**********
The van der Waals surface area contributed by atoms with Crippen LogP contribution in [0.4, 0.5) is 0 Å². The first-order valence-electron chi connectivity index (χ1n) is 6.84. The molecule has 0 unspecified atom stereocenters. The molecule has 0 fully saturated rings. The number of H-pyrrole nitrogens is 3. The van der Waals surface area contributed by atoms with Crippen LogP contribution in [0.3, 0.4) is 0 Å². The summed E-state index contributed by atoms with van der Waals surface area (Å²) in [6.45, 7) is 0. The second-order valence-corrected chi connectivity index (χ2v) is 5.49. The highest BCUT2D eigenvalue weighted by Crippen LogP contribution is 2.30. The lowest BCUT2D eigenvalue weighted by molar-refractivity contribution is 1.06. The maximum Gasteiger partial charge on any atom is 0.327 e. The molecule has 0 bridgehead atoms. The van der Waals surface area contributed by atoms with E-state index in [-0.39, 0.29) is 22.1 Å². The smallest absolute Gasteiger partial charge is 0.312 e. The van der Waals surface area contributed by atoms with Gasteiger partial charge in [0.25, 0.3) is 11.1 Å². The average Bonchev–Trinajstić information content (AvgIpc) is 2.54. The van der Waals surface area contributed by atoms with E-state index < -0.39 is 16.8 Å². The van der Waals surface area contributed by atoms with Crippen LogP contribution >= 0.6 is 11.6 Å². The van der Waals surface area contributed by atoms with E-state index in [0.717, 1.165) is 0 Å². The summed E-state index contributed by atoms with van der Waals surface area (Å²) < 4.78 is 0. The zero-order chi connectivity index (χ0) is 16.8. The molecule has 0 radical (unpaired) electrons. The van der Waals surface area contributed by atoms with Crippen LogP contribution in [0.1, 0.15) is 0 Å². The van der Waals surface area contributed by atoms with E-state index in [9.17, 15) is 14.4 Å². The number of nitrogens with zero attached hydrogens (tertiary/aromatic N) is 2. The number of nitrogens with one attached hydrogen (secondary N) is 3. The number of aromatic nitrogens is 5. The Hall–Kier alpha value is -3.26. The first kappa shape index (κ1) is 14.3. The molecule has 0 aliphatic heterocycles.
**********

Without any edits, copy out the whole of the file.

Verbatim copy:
The van der Waals surface area contributed by atoms with Crippen LogP contribution in [0.4, 0.5) is 0 Å². The first-order valence-electron chi connectivity index (χ1n) is 6.84. The molecule has 0 unspecified atom stereocenters. The molecule has 0 fully saturated rings. The number of H-pyrrole nitrogens is 3. The van der Waals surface area contributed by atoms with Crippen LogP contribution in [0.3, 0.4) is 0 Å². The summed E-state index contributed by atoms with van der Waals surface area (Å²) in [6.45, 7) is 0. The second-order valence-corrected chi connectivity index (χ2v) is 5.49. The highest BCUT2D eigenvalue weighted by Crippen LogP contribution is 2.30. The lowest BCUT2D eigenvalue weighted by molar-refractivity contribution is 1.06. The maximum Gasteiger partial charge on any atom is 0.327 e. The molecule has 0 bridgehead atoms. The van der Waals surface area contributed by atoms with E-state index in [-0.39, 0.29) is 22.1 Å². The smallest absolute Gasteiger partial charge is 0.312 e. The van der Waals surface area contributed by atoms with Gasteiger partial charge in [0.25, 0.3) is 11.1 Å². The average Bonchev–Trinajstić information content (AvgIpc) is 2.54. The van der Waals surface area contributed by atoms with E-state index < -0.39 is 16.8 Å². The van der Waals surface area contributed by atoms with Crippen LogP contribution >= 0.6 is 11.6 Å². The van der Waals surface area contributed by atoms with E-state index in [0.717, 1.165) is 0 Å². The summed E-state index contributed by atoms with van der Waals surface area (Å²) < 4.78 is 0. The zero-order chi connectivity index (χ0) is 16.8. The molecule has 0 radical (unpaired) electrons. The van der Waals surface area contributed by atoms with Crippen LogP contribution in [0.1, 0.15) is 0 Å². The van der Waals surface area contributed by atoms with E-state index in [9.17, 15) is 14.4 Å². The number of nitrogens with zero attached hydrogens (tertiary/aromatic N) is 2. The number of nitrogens with one attached hydrogen (secondary N) is 3. The number of aromatic nitrogens is 5. The Hall–Kier alpha value is -3.26. The first kappa shape index (κ1) is 14.3. The molecule has 0 aliphatic heterocycles.